Canadian Underwriter

January winter storm largely battered one province

March 8, 2018   by Jason Contant

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A winter storm in central and eastern Canada at the beginning of the year caused more than $54 million in insured damage, with the majority of damage being in Quebec, Catastrophe Indices and Quantification Inc. (CatIQ) reported Thursday.

Of the insured damaged, $33 million was in Quebec and more than $12 million occurred in Ontario. The remainder occurred in the four Atlantic provinces, the Insurance Bureau of Canada (IBC) said in a press release.

People clear snow from around their cars following a major snowstorm in Montreal, Sunday, January 14, 2018. THE CANADIAN PRESS/Graham Hughes

From Jan. 11-14, the “significant winter storm event” affected parts of Ontario, Quebec, New Brunswick, Prince Edward Island, Nova Scotia and Newfoundland and Labrador. The storm brought high temperatures and heavy rains to much of eastern Canada. Melting snow, ice jams and rainfall caused flooding in several parts of the region.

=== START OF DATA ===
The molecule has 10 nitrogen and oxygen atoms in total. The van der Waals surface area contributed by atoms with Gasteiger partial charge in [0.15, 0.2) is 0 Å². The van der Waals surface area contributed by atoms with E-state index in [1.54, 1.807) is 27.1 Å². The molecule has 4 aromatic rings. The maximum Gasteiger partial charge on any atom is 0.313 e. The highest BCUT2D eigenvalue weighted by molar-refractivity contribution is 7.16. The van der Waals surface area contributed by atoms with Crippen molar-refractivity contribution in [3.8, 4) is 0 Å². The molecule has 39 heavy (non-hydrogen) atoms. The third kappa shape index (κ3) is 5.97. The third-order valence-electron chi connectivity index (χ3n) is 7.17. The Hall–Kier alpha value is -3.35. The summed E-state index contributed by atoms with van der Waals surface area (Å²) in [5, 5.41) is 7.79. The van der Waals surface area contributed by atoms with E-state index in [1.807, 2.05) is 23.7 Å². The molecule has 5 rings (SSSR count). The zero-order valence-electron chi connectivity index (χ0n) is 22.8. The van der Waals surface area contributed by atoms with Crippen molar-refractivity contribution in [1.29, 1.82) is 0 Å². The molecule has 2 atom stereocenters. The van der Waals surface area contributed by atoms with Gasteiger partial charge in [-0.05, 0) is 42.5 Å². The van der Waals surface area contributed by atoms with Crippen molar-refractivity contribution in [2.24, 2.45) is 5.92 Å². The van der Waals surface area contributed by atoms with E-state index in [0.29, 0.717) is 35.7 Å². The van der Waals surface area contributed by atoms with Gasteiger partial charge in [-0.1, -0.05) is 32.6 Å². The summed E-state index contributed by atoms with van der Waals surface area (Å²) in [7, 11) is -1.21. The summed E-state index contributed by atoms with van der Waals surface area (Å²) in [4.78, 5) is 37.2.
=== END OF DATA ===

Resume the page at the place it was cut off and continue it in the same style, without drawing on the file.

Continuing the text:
Craig Stewart, vice president of federal affairs with IBC, says climate change is causing severe weather events to happen more frequently and with greater intensity, especially storms involving floods. “While the insured damage from these floods is significant, the total economic cost to homeowners and government is not yet known,” he says.

Because flooding can cause significant damage in a short amount of time, it is “critically important” for consumers to know what their policies cover and whether they have overland flood protection, Stewart noted.

CatIQ did not deem an earlier winter storm, which caused storm surges and extensive power outages in Atlantic Canada beginning on Jan. 4, a catastrophe event. While it did not meet the $25-million threshold for insured property damage to be a cat event, it was a “notable event,” meaning losses ranged between $10 million and $25 million.

The Canadian Press reported on Jan. 5 that the storm left an estimated 125,000 customers without electricity across Nova Scotia. The event flooded coastal roads, battered sailboats and downed trees with hurricane-force winds gusting to 140 km/h. In New Brunswick, more than 130 outages affected 11,000 customers throughout the province, which was also hit with heavy snowfall. Prince Edward Island was also largely left in the dark.

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